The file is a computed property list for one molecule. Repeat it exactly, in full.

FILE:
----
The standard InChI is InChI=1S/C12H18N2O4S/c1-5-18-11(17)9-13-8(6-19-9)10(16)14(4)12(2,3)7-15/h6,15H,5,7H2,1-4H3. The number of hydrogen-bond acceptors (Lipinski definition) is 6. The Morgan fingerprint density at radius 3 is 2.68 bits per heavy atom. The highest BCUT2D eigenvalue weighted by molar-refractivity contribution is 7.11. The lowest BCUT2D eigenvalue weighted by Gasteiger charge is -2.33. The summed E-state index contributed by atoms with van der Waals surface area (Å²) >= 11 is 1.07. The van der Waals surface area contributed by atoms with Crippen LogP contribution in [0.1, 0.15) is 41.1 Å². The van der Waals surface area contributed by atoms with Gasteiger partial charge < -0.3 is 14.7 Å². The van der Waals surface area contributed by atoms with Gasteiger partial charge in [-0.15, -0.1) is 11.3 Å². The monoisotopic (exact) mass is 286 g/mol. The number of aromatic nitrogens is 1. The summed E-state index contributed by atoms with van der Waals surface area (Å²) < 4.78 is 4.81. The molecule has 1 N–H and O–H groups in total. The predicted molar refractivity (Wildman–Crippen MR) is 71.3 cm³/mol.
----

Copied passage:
The standard InChI is InChI=1S/C12H18N2O4S/c1-5-18-11(17)9-13-8(6-19-9)10(16)14(4)12(2,3)7-15/h6,15H,5,7H2,1-4H3. The number of hydrogen-bond acceptors (Lipinski definition) is 6. The Morgan fingerprint density at radius 3 is 2.68 bits per heavy atom. The highest BCUT2D eigenvalue weighted by molar-refractivity contribution is 7.11. The lowest BCUT2D eigenvalue weighted by Gasteiger charge is -2.33. The summed E-state index contributed by atoms with van der Waals surface area (Å²) >= 11 is 1.07. The van der Waals surface area contributed by atoms with Crippen LogP contribution in [0.1, 0.15) is 41.1 Å². The van der Waals surface area contributed by atoms with Gasteiger partial charge < -0.3 is 14.7 Å². The van der Waals surface area contributed by atoms with Gasteiger partial charge in [-0.15, -0.1) is 11.3 Å². The monoisotopic (exact) mass is 286 g/mol. The number of aromatic nitrogens is 1. The summed E-state index contributed by atoms with van der Waals surface area (Å²) < 4.78 is 4.81. The molecule has 1 N–H and O–H groups in total. The predicted molar refractivity (Wildman–Crippen MR) is 71.3 cm³/mol.